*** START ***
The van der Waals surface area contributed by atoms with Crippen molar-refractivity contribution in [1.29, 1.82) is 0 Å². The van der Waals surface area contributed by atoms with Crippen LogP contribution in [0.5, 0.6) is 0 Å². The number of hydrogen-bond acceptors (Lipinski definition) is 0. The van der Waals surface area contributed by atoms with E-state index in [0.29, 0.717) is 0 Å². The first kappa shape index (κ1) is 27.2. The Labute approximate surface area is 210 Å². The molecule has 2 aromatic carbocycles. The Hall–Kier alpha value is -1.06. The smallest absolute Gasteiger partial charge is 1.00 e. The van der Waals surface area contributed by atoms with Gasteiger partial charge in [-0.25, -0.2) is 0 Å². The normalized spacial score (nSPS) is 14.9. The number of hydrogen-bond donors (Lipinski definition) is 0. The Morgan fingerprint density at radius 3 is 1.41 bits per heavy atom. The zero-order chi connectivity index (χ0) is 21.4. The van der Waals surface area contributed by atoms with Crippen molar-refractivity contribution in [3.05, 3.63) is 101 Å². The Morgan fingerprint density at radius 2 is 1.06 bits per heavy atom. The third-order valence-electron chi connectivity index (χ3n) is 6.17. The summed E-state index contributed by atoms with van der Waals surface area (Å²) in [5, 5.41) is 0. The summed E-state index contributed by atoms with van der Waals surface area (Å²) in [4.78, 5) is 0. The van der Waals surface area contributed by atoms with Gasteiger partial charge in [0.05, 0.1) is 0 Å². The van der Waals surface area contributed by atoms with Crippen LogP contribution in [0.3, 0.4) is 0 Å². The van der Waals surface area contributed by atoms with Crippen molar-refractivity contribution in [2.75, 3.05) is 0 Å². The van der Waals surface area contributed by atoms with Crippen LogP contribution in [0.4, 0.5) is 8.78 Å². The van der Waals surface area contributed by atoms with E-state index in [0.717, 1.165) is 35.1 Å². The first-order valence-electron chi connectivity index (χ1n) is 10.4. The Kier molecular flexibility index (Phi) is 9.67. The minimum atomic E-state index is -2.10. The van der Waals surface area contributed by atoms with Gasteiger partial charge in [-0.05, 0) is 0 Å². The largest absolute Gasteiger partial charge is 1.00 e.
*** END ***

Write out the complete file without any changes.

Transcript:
The van der Waals surface area contributed by atoms with Crippen molar-refractivity contribution in [1.29, 1.82) is 0 Å². The van der Waals surface area contributed by atoms with Crippen LogP contribution in [0.5, 0.6) is 0 Å². The number of hydrogen-bond acceptors (Lipinski definition) is 0. The van der Waals surface area contributed by atoms with E-state index in [0.29, 0.717) is 0 Å². The first kappa shape index (κ1) is 27.2. The Labute approximate surface area is 210 Å². The molecule has 2 aromatic carbocycles. The Hall–Kier alpha value is -1.06. The smallest absolute Gasteiger partial charge is 1.00 e. The van der Waals surface area contributed by atoms with Gasteiger partial charge in [-0.25, -0.2) is 0 Å². The normalized spacial score (nSPS) is 14.9. The number of hydrogen-bond donors (Lipinski definition) is 0. The Morgan fingerprint density at radius 3 is 1.41 bits per heavy atom. The zero-order chi connectivity index (χ0) is 21.4. The van der Waals surface area contributed by atoms with Crippen molar-refractivity contribution in [3.05, 3.63) is 101 Å². The Morgan fingerprint density at radius 2 is 1.06 bits per heavy atom. The third-order valence-electron chi connectivity index (χ3n) is 6.17. The summed E-state index contributed by atoms with van der Waals surface area (Å²) in [5, 5.41) is 0. The summed E-state index contributed by atoms with van der Waals surface area (Å²) in [4.78, 5) is 0. The van der Waals surface area contributed by atoms with Gasteiger partial charge in [0.05, 0.1) is 0 Å². The van der Waals surface area contributed by atoms with Crippen LogP contribution in [0.3, 0.4) is 0 Å². The van der Waals surface area contributed by atoms with Crippen molar-refractivity contribution in [2.75, 3.05) is 0 Å². The van der Waals surface area contributed by atoms with Crippen LogP contribution in [0.4, 0.5) is 8.78 Å². The van der Waals surface area contributed by atoms with E-state index in [0.717, 1.165) is 35.1 Å². The first-order valence-electron chi connectivity index (χ1n) is 10.4. The Kier molecular flexibility index (Phi) is 9.67. The minimum atomic E-state index is -2.10. The van der Waals surface area contributed by atoms with Gasteiger partial charge in [-0.05, 0) is 0 Å². The largest absolute Gasteiger partial charge is 1.00 e.